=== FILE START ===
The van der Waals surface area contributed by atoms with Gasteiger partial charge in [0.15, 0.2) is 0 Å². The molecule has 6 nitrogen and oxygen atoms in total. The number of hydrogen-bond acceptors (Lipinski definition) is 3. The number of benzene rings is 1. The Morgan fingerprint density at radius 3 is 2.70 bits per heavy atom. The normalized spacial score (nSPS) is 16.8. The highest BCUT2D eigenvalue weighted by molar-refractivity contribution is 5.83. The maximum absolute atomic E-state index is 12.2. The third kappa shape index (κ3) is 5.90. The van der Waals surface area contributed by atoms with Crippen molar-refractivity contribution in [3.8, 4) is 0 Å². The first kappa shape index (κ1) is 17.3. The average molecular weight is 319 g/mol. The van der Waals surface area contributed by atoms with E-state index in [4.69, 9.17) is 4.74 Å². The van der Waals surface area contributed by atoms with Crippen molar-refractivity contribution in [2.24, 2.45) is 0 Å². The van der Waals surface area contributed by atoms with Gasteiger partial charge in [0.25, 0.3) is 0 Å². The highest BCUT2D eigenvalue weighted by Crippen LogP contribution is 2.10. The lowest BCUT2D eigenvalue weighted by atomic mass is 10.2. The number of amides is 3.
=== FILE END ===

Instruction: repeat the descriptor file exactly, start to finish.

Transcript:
The van der Waals surface area contributed by atoms with Gasteiger partial charge in [0.15, 0.2) is 0 Å². The molecule has 6 nitrogen and oxygen atoms in total. The number of hydrogen-bond acceptors (Lipinski definition) is 3. The number of benzene rings is 1. The Morgan fingerprint density at radius 3 is 2.70 bits per heavy atom. The normalized spacial score (nSPS) is 16.8. The highest BCUT2D eigenvalue weighted by molar-refractivity contribution is 5.83. The maximum absolute atomic E-state index is 12.2. The third kappa shape index (κ3) is 5.90. The van der Waals surface area contributed by atoms with Crippen molar-refractivity contribution in [3.8, 4) is 0 Å². The first kappa shape index (κ1) is 17.3. The average molecular weight is 319 g/mol. The van der Waals surface area contributed by atoms with E-state index in [4.69, 9.17) is 4.74 Å². The van der Waals surface area contributed by atoms with Crippen molar-refractivity contribution in [2.24, 2.45) is 0 Å². The van der Waals surface area contributed by atoms with Gasteiger partial charge in [0.25, 0.3) is 0 Å². The highest BCUT2D eigenvalue weighted by Crippen LogP contribution is 2.10. The lowest BCUT2D eigenvalue weighted by atomic mass is 10.2. The number of amides is 3.